Some viewers may question the need for another film about fathers and fatherhood. That only nine percent of companies offer paid paternity leave and over 75% of new fathers return to work after only one week following the birth of their child indicates the need to move past the traditional understanding, image, and value of fatherhood. In our conversation, Bryce indicated the genesis of the project was her learning that a significant majority of men offered paternity leave do not take it or only take a portion of what they are offered despite wanting to take more. Many of these men expressed concern that there would be professional repercussions if they took the full amount. This statistic, more than anything indicates the prevalence of the stereotyped understanding of fatherhood, where fathers are expected to provide for their families from a distance. Such an understanding does not reflect the need nor desire of families and fathers.
In our conversation, I asked Bryce why the film was titled “Dads” rather than “Fathers.” Ms. Howard said the original title referred to fathers, but her husband suggested Dads was a term that better communicated the familiarity of men being active and present in the lives of their children. Communicating this familiar, more intimate relationship and understanding of fatherhood is evident in Christian Scripture and theology.
The Gospel of Mark, chapter 14 documents Jesus’s time of trial and prayer in the Garden of Gethsemane. During this time when he was alone in the Garden, he prayed to God that the cup of the crucifixion might be removed. In referring to God, Jesus used the Aramaic term “Abba” which is a more familiar and intimate title for “father.” This reflects that the relationship between Jesus and God was close and personal rather than formal and distant.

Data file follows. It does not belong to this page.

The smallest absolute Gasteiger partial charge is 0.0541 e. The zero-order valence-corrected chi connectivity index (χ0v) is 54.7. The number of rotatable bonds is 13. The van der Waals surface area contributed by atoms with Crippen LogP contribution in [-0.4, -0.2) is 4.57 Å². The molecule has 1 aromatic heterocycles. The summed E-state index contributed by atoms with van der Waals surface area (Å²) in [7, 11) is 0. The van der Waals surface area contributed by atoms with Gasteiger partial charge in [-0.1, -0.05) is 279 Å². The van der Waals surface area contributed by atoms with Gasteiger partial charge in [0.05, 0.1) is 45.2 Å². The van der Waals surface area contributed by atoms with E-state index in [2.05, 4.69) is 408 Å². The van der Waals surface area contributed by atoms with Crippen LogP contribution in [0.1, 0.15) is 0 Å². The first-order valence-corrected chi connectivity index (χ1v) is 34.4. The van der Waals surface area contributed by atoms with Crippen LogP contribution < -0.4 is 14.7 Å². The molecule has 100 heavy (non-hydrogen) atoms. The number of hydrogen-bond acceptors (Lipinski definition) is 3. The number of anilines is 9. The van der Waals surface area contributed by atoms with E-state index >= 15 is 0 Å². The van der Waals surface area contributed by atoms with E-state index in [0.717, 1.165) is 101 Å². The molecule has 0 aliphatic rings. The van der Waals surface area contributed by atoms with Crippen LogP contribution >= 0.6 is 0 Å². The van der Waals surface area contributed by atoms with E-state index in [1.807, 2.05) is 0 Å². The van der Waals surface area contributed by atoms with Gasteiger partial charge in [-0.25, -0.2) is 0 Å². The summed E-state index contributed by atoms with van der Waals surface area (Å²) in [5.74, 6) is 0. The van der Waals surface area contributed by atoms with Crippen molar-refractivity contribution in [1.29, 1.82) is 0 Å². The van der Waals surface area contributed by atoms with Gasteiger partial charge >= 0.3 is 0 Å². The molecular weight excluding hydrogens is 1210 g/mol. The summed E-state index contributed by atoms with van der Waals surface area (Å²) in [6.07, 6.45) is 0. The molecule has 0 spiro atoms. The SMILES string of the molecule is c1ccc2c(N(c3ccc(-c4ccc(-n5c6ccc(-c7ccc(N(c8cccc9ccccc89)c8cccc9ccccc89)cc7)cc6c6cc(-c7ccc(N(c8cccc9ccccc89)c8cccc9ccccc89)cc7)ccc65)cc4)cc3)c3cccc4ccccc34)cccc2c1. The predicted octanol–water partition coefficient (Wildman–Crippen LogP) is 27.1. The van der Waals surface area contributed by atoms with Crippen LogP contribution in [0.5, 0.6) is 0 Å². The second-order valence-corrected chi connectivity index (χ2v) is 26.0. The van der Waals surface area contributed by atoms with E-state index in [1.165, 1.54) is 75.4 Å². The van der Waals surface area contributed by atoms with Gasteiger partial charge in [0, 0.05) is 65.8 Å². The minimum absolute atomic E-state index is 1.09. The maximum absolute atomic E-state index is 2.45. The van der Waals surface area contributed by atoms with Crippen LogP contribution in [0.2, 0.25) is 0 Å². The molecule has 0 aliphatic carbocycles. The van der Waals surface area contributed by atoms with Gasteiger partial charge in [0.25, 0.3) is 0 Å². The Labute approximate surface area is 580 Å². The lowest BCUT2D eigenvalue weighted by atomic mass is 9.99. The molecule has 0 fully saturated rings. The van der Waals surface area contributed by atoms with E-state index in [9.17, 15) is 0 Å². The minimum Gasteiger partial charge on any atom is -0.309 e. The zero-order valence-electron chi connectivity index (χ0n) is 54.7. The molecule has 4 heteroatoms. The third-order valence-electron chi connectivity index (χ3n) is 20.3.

Another example of an engaged father is offered by Jesus in His parable of a man with two sons. While most refer to this as the “Parable of the Prodigal Son,” the setting of the story indicates that it is more about the father. Jesus offers this parable after he has been asked about the nature of God. Jesus describes God by his relationship to His Children rather than by physical or other attributes. In the parable, Jesus tells of a younger son who brings shame upon his family and community by demanding he receive his inheritance immediately, whereupon he leaves the country and wastes his money living a life of debauchery. At his lowest point, starving and envying the pigs he was hired to feed, the son decides to return home with his shame and work as a servant for his father. As the father sees his son returning he runs to greet him, embrace him, and order a celebration in honor of his return. While local custom and law allowed the son to be rejected and even killed, the father restored him to the family and community.
That the father saw his son while he was still some distance away indicates the father often scanned the horizon in hopes of seeing his son return. From the father’s perspective, even though the son he had been away, he had not been absent from the father’s heart. The forgiving father was not one who stood on convention and formality but was one who was present with and for his family. This is the model of fatherhood as described by Jesus and is the model presented in “Dads.”
Discuss what does the description of God in the parable of the Forgiving Father mean to you?
Have you experienced God in this way?
Children: Call your father and father figures.
Share memories and experiences with your father.
Fathers: Share your memories of your father as well as memories of your time and experiences with your children.